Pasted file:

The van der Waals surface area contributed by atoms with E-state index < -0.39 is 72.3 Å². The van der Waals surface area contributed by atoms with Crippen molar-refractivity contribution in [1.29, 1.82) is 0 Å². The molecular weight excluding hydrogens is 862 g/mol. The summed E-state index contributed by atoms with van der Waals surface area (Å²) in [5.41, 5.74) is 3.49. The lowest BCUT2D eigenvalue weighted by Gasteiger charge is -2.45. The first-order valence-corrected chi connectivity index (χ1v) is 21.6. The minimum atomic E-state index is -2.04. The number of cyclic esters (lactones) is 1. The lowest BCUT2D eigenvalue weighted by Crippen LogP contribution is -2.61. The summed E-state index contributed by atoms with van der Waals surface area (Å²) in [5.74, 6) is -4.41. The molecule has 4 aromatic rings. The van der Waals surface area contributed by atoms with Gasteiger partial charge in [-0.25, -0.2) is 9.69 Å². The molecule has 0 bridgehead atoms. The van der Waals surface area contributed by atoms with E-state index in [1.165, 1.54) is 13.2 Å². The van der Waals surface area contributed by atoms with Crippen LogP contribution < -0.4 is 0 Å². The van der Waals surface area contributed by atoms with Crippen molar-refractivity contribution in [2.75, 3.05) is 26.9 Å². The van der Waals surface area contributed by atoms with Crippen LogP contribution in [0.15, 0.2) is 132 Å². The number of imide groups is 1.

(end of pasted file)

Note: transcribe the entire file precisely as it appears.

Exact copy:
The van der Waals surface area contributed by atoms with E-state index < -0.39 is 72.3 Å². The van der Waals surface area contributed by atoms with Crippen molar-refractivity contribution in [1.29, 1.82) is 0 Å². The molecular weight excluding hydrogens is 862 g/mol. The summed E-state index contributed by atoms with van der Waals surface area (Å²) in [5.41, 5.74) is 3.49. The lowest BCUT2D eigenvalue weighted by Gasteiger charge is -2.45. The first-order valence-corrected chi connectivity index (χ1v) is 21.6. The minimum atomic E-state index is -2.04. The number of cyclic esters (lactones) is 1. The lowest BCUT2D eigenvalue weighted by Crippen LogP contribution is -2.61. The summed E-state index contributed by atoms with van der Waals surface area (Å²) in [5.74, 6) is -4.41. The molecule has 4 aromatic rings. The van der Waals surface area contributed by atoms with Gasteiger partial charge in [-0.25, -0.2) is 9.69 Å². The molecule has 0 bridgehead atoms. The van der Waals surface area contributed by atoms with E-state index in [1.165, 1.54) is 13.2 Å². The van der Waals surface area contributed by atoms with Crippen LogP contribution < -0.4 is 0 Å². The van der Waals surface area contributed by atoms with Crippen molar-refractivity contribution in [2.75, 3.05) is 26.9 Å². The van der Waals surface area contributed by atoms with Crippen LogP contribution in [0.15, 0.2) is 132 Å². The number of imide groups is 1.